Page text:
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When everyone is somebody, nobody is anybody

Well into the 20th century, many Canadian school children were taught a course in British history. I remember very well sitting in a grade three classroom. Above my desk on one wall hung a chart which depicted a thousand years of English and British monarchs. Most of the early portraits were not drawn from life, but offered a two-dimensional glimpse of rather irascible-looking bearded men. Below them came a series of pictures of later rulers. Some were idealized, others so odd-looking that even a 10-year-old could hope the poor souls hadn’t looked that grotesque. Ten months of subliminal observation decades ago and I can still announce unhesitatingly “Henry III, 1216-1272.”

Then we came to Canadian history and learned “the three causes” of this war or “the results” of that one. It was important to know that the important world event of 1697 was a certain treaty between Britain and France and their allies. Whatever the landscape involved, history was about wars and kings, treaties and explorers. These heroic figures led armies or had natives and Métis paddling them ever farther into North America’s interior, but those casts of dozens or thousands were usually nameless and barely mentioned, if at all.

Then, in the 1960s, our concept of history began to undergo change. Historians started to notice the little people of the past. Those millions of peasants and seafarers, ordinary folks and bit players, found voice in the pages of written record. Half a century later it is impossible for anyone younger than 40 to recall a time when history was the exclusive preserve of the proverbial “great and good”.

This matters considerably to genealogists. Many of us can trace a line of descent back to a passenger in the Mayflower or the Hector, a pioneer of Lunenburg or Trinity, Rustico or Gagetown. Some can find a line that eventually connects them to nobility or even royalty. It is somewhat a boost for the ego to be certain of ties to someone of note from ages ago, even if it doesn’t make us any more of a big shot than before we learned all that.

However, consider that we possess a host of ancestors who were not kings or admirals, generals or princesses. These were the largely nameless forebears who tugged their forelocks and dropped curtseys when the VIP rode past. Such humble folk are more difficult to trace the further back in time we delve. It is reasonable for most family historians to get back two or three centuries, but before 1750 the light on the trail often dims and the mists of time begin to take over.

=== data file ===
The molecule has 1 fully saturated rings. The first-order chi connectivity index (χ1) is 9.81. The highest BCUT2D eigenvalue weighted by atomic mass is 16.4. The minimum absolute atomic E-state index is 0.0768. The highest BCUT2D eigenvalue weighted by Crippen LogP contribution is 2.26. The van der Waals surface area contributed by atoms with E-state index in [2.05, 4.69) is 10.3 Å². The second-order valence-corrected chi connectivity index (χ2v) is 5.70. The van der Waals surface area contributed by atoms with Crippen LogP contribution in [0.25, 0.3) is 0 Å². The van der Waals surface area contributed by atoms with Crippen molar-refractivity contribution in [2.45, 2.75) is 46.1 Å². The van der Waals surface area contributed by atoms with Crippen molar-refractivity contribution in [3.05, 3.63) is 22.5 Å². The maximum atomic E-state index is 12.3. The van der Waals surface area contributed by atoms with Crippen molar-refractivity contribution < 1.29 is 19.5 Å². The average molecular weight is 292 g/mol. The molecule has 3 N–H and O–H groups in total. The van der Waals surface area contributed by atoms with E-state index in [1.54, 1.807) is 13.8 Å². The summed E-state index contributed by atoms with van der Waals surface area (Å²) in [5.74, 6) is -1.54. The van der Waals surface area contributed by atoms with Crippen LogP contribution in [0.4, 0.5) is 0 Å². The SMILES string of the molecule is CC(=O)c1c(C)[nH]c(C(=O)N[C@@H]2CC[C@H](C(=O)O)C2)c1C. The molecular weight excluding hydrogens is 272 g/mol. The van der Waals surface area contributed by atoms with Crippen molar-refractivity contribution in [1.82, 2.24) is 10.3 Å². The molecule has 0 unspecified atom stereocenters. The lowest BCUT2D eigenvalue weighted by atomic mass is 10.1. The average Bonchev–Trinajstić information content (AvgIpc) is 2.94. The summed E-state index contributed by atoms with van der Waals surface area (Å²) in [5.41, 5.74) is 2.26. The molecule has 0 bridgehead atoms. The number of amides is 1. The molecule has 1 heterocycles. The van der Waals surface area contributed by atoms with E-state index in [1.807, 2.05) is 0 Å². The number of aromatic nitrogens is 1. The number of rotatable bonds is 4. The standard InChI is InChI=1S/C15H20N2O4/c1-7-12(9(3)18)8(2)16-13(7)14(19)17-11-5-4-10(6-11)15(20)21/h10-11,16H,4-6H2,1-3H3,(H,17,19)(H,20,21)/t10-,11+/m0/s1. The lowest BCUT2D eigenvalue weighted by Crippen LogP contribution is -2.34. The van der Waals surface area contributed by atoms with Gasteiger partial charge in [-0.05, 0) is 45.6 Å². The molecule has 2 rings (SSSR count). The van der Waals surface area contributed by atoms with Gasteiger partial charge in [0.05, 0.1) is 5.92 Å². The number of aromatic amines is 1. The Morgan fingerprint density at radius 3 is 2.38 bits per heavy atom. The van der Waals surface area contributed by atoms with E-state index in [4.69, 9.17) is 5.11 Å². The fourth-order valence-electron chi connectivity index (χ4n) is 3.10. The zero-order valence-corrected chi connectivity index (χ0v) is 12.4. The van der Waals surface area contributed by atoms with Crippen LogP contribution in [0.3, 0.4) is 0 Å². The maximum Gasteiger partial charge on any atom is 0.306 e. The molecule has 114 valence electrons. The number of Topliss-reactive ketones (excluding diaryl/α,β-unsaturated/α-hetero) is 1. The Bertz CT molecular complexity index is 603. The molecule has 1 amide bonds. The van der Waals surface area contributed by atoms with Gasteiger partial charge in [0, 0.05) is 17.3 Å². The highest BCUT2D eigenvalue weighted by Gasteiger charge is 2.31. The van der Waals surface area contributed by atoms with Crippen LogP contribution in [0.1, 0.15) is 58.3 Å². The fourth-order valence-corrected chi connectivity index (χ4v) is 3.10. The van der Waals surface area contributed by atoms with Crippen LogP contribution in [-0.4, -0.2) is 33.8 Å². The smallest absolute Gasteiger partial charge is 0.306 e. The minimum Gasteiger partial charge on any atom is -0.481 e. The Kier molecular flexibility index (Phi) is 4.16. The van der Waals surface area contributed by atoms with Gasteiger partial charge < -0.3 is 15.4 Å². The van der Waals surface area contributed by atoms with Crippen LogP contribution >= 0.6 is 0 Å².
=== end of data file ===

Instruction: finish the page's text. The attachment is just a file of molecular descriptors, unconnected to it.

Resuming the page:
This is where the shift of emphasis in the research and writing of professional and academic historians matters so much to the rest of us. We begin to see that, even if we can’t come up with an unbroken line of ascent, we are able to flesh out those shady lives because we can learn about which events were affecting populations of people in former times. All said and done, can’t you feel more affinity with a person whose type of home you can learn about, and what tools and utensils they used, than you can with Duke Childebert III, who must have existed because there were Childeberts II and IV about whom there is record?

Due to the growing number of people whose DNA has been classified, the connections within the human family will become more apparent. One of the discoveries becoming better established over the past few years is that most of us share common bloodlines well within the era of recorded history.  Genetic investigations are offering us another chain of linkage transcending generations and geography. When read side by side with the so-called paper trail, and viewed in light of more recent ways of studying and reporting history, the relative merits of being the “son of something,” or hidalgo, lose cachet by comparison. When everyone is somebody, nobody is anybody. Perhaps that old chestnut is turning out to be true. It just boils down to emphasis, even in Atlantic Canada, doesn’t it?

Dr. Terrence M. Punch is a Member of the Order of Canada. His latest book, Montbéliard Immigrants to Nova Scotia, 1749 - 1752, appeared in a revised edition and is available from www.genealogical.com

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